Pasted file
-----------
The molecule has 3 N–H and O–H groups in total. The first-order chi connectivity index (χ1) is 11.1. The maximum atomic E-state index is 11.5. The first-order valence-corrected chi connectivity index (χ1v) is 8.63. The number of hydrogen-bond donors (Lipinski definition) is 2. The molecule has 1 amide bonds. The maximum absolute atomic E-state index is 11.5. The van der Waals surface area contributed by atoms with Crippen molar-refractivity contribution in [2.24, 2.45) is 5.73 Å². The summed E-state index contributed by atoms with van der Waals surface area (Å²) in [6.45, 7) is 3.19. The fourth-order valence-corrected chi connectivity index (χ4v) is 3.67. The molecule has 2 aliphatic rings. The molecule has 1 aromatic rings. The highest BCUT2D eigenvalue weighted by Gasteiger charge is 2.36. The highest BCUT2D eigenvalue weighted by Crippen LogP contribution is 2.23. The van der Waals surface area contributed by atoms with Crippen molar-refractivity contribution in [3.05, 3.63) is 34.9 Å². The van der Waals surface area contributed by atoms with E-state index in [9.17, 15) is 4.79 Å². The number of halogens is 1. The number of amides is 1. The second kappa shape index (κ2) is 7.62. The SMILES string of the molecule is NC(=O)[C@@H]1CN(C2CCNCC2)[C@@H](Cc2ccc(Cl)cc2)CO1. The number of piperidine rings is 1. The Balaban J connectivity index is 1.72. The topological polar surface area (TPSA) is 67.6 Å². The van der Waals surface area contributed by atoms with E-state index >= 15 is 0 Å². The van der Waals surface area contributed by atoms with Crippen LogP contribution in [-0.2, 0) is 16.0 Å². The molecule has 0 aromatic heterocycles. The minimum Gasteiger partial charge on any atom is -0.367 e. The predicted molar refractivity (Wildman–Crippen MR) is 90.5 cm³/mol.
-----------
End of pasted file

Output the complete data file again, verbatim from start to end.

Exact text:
The molecule has 3 N–H and O–H groups in total. The first-order chi connectivity index (χ1) is 11.1. The maximum atomic E-state index is 11.5. The first-order valence-corrected chi connectivity index (χ1v) is 8.63. The number of hydrogen-bond donors (Lipinski definition) is 2. The molecule has 1 amide bonds. The maximum absolute atomic E-state index is 11.5. The van der Waals surface area contributed by atoms with Crippen molar-refractivity contribution in [2.24, 2.45) is 5.73 Å². The summed E-state index contributed by atoms with van der Waals surface area (Å²) in [6.45, 7) is 3.19. The fourth-order valence-corrected chi connectivity index (χ4v) is 3.67. The molecule has 2 aliphatic rings. The molecule has 1 aromatic rings. The highest BCUT2D eigenvalue weighted by Gasteiger charge is 2.36. The highest BCUT2D eigenvalue weighted by Crippen LogP contribution is 2.23. The van der Waals surface area contributed by atoms with Crippen molar-refractivity contribution in [3.05, 3.63) is 34.9 Å². The van der Waals surface area contributed by atoms with E-state index in [9.17, 15) is 4.79 Å². The number of halogens is 1. The number of amides is 1. The second kappa shape index (κ2) is 7.62. The SMILES string of the molecule is NC(=O)[C@@H]1CN(C2CCNCC2)[C@@H](Cc2ccc(Cl)cc2)CO1. The number of piperidine rings is 1. The Balaban J connectivity index is 1.72. The topological polar surface area (TPSA) is 67.6 Å². The van der Waals surface area contributed by atoms with E-state index >= 15 is 0 Å². The van der Waals surface area contributed by atoms with Crippen LogP contribution in [-0.2, 0) is 16.0 Å². The molecule has 0 aromatic heterocycles. The minimum Gasteiger partial charge on any atom is -0.367 e. The predicted molar refractivity (Wildman–Crippen MR) is 90.5 cm³/mol.